She also said the attorney general’s office can and should have a role in reforming the criminal justice system in California, which Harris said has the highest recidivism rate in the nation.
What must also be taken seriously, she said, are issues that impact the state’s environment because they impact all Californians, who she said need to be able to drink clean water and breathe clean air.
Harris, 46, started her career as a prosecutor in Alameda County. The Berkeley native eventually became San Francisco’s district attorney, a post she’ll leave to become attorney general.
Several politicians, community figures and others attended the press conference, including L.A. City Councilwoman Jan Perry, California Assemblymember Mike Davis and community activist Willis Edwards.
John Van de Kamp, a former attorney general of California, told the L.A. Watts Times he supports Harris because he felt she was the best choice of all the attorney general candidates he interviewed.
“My conclusion was, at the end of the day, that she had a broader gauge that was a better fit for the office,” he said.
Some issues he said she will have to confront include mortgage fraud, issues that have come up due to the scandals in the City of Bell, and water problems in the City of Barstow.
After the press conference, Black community figures characterized Harris as “enlightened” and a “visionary.”
“I think she’s an enlightened prosecutor; I think she (distinguishes) herself as such,” said L.A. County Supervisor Mark Ridley-Thomas, later citing that “the emphasis of her work is on prevention rather than focusing on what happens on the back end of the problem.”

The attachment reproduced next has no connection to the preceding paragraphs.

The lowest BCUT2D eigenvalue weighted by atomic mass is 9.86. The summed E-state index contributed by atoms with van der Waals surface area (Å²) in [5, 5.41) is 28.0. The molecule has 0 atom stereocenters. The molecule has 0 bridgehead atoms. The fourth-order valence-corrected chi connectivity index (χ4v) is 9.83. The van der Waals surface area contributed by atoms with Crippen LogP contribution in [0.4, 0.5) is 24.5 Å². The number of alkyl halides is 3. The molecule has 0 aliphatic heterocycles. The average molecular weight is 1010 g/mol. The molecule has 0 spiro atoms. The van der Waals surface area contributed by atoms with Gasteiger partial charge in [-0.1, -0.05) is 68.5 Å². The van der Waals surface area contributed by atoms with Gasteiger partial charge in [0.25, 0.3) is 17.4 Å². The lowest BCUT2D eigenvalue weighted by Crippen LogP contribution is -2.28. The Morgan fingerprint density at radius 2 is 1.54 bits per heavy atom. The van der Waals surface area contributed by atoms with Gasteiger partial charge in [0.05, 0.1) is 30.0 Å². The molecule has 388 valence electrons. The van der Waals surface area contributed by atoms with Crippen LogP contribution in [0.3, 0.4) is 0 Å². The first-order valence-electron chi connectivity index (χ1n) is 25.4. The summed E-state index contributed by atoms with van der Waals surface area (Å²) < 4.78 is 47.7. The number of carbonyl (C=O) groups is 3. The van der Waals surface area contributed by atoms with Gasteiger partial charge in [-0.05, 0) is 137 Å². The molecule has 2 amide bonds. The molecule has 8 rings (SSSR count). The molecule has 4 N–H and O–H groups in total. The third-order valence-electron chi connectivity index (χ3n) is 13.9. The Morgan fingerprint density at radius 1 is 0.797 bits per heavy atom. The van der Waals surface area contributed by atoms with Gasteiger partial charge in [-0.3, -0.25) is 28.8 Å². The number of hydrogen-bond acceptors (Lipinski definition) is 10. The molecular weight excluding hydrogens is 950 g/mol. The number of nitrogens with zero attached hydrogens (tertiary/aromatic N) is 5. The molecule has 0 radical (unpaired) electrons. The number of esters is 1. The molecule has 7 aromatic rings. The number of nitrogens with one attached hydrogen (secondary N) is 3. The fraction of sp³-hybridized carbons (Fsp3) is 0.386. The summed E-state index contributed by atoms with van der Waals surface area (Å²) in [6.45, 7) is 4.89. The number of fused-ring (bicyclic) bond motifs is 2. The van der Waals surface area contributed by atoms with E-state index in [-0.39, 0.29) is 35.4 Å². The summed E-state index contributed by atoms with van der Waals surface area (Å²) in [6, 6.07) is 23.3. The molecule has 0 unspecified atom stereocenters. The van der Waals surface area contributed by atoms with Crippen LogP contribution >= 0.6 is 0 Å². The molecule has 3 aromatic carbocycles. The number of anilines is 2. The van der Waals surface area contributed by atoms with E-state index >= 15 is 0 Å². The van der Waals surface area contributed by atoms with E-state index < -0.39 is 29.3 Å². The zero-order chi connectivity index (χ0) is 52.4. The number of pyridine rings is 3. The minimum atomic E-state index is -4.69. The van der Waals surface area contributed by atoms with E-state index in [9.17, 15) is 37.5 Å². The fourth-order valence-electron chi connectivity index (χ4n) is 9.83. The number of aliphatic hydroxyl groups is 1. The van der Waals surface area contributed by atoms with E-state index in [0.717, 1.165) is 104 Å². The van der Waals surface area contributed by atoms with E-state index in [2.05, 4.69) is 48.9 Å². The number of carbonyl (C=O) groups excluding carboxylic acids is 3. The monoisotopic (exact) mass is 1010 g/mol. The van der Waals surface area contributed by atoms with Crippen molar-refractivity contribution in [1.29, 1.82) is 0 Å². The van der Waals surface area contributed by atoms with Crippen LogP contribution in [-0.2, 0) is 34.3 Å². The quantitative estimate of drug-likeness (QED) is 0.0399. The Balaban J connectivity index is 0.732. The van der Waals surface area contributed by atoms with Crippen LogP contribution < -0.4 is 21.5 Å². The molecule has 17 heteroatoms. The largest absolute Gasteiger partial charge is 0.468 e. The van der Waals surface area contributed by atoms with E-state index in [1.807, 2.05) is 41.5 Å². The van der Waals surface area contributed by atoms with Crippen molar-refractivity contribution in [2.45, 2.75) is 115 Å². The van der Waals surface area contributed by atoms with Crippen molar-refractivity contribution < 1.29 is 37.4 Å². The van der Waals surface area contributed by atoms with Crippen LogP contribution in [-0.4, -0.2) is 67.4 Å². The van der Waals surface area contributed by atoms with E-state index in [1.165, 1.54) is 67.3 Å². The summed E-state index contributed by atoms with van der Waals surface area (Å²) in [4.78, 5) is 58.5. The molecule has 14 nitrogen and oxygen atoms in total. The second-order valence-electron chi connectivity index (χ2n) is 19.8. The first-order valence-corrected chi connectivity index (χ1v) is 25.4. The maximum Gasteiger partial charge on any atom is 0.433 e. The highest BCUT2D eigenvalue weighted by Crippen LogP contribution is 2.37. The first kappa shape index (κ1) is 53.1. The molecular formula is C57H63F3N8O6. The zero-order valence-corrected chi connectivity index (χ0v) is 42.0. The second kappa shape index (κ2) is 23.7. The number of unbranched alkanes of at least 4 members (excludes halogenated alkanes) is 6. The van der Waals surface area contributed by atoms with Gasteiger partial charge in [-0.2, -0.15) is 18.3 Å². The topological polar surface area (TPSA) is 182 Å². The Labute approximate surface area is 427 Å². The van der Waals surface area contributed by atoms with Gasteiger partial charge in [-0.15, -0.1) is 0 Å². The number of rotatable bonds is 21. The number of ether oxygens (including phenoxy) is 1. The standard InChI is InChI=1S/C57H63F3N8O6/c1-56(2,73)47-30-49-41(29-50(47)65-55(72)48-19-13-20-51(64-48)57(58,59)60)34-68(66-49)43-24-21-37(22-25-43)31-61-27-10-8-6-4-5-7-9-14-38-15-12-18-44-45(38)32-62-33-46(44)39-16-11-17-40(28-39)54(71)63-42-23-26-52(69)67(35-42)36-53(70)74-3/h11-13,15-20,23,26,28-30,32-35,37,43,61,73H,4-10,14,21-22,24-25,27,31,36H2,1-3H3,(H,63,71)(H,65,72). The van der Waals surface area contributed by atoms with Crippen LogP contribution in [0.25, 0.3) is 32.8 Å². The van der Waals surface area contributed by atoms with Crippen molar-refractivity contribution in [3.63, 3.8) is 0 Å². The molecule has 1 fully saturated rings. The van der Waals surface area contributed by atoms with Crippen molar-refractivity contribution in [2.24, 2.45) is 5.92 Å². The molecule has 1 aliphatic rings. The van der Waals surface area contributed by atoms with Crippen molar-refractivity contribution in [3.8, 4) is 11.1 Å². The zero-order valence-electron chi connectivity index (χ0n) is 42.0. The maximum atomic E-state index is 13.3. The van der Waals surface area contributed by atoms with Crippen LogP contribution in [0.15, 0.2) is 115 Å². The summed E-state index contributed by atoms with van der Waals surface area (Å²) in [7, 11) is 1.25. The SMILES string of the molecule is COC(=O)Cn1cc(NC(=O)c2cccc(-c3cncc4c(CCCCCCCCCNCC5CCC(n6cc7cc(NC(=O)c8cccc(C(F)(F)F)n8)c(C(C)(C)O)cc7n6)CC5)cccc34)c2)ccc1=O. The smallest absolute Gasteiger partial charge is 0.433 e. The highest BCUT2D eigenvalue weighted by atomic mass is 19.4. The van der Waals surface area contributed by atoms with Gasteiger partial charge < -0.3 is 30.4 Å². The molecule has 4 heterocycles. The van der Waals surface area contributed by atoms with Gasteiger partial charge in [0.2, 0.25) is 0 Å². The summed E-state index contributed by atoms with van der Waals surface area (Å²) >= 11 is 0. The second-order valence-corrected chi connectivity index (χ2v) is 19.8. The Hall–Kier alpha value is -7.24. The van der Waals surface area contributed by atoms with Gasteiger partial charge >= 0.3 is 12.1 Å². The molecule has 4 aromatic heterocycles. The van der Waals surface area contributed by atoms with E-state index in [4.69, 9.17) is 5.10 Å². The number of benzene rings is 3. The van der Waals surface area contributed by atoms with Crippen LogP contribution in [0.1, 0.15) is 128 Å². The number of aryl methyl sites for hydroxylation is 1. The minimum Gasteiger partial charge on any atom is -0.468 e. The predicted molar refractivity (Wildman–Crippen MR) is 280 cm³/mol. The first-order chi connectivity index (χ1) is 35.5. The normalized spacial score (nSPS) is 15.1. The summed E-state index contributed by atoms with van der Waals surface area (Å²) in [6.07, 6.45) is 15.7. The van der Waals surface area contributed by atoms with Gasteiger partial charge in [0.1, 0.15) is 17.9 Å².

He said he hopes to see her address what he calls scam artists in the foreclosure industry and said he thinks she’ll make sure that ballot titles are “solid and fair.”
Edwards, who is on the board for the National Association for the Advancement of Colored People, said, “I think she’s a visionary. She thinks outside the box about solving a problem. And, in this day and time, we need someone who’s a real visionary who thinks outside of the box and thinks that we can do better.”
Between Harris and Cooley, California State Assemblymember Steven Bradford said he thinks Harris was the best choice.
One thing he hopes to see Harris do as attorney general is give a more comprehensive look at some of the environmental justice issues that he says primarily fall on poor and minority communities.
“A lot of times people have turned their back on that … thinking that’s not (an) issue of great concern but it really is,” Bradford said. “It impacts kids, be it childhood asthma, increased cancer rates, things of that nature.
“And the attorney general will have to be the hammer to work with some of these corporations to make sure that they’re not polluting, and if they have polluted, that they clean up the mess they’ve made.”
When a member of the media asked what the significance of her race and gender were for Harris, she said, “We’ll see,” drawing cheers and applause.
Later that day, she told the Sentinel and Watts Times: “There’s a lot of work that I plan to do and to begin what will hopefully be work that will impact people … over a period of time.”